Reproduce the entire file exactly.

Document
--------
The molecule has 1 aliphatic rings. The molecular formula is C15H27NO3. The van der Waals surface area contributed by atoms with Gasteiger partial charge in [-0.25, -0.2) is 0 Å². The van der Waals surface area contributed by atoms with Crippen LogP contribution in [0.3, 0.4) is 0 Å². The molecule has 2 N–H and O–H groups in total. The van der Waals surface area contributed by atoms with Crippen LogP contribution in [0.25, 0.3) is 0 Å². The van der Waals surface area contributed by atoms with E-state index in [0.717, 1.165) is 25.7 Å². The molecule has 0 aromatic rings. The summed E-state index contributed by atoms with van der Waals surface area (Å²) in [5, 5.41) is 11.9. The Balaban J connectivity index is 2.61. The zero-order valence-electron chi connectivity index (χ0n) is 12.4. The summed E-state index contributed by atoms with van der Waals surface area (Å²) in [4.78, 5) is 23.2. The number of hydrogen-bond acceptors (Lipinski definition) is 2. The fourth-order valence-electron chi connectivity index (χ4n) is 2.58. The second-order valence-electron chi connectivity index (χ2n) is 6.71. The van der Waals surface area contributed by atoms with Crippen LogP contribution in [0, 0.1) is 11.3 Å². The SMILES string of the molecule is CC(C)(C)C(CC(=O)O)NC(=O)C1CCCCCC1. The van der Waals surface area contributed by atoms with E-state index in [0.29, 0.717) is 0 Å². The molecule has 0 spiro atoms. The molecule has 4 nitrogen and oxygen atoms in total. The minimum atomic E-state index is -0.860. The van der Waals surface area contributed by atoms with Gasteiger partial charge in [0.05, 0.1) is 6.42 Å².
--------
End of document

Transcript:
The molecule has 1 aliphatic rings. The molecular formula is C15H27NO3. The van der Waals surface area contributed by atoms with Gasteiger partial charge in [-0.25, -0.2) is 0 Å². The van der Waals surface area contributed by atoms with Crippen LogP contribution in [0.3, 0.4) is 0 Å². The molecule has 2 N–H and O–H groups in total. The van der Waals surface area contributed by atoms with Crippen LogP contribution in [0.25, 0.3) is 0 Å². The van der Waals surface area contributed by atoms with E-state index in [0.717, 1.165) is 25.7 Å². The molecule has 0 aromatic rings. The summed E-state index contributed by atoms with van der Waals surface area (Å²) in [5, 5.41) is 11.9. The Balaban J connectivity index is 2.61. The zero-order valence-electron chi connectivity index (χ0n) is 12.4. The summed E-state index contributed by atoms with van der Waals surface area (Å²) in [4.78, 5) is 23.2. The number of hydrogen-bond acceptors (Lipinski definition) is 2. The fourth-order valence-electron chi connectivity index (χ4n) is 2.58. The second-order valence-electron chi connectivity index (χ2n) is 6.71. The van der Waals surface area contributed by atoms with Crippen LogP contribution in [0, 0.1) is 11.3 Å². The SMILES string of the molecule is CC(C)(C)C(CC(=O)O)NC(=O)C1CCCCCC1. The van der Waals surface area contributed by atoms with E-state index in [0.29, 0.717) is 0 Å². The molecule has 0 spiro atoms. The molecule has 4 nitrogen and oxygen atoms in total. The minimum atomic E-state index is -0.860. The van der Waals surface area contributed by atoms with Gasteiger partial charge in [0.05, 0.1) is 6.42 Å².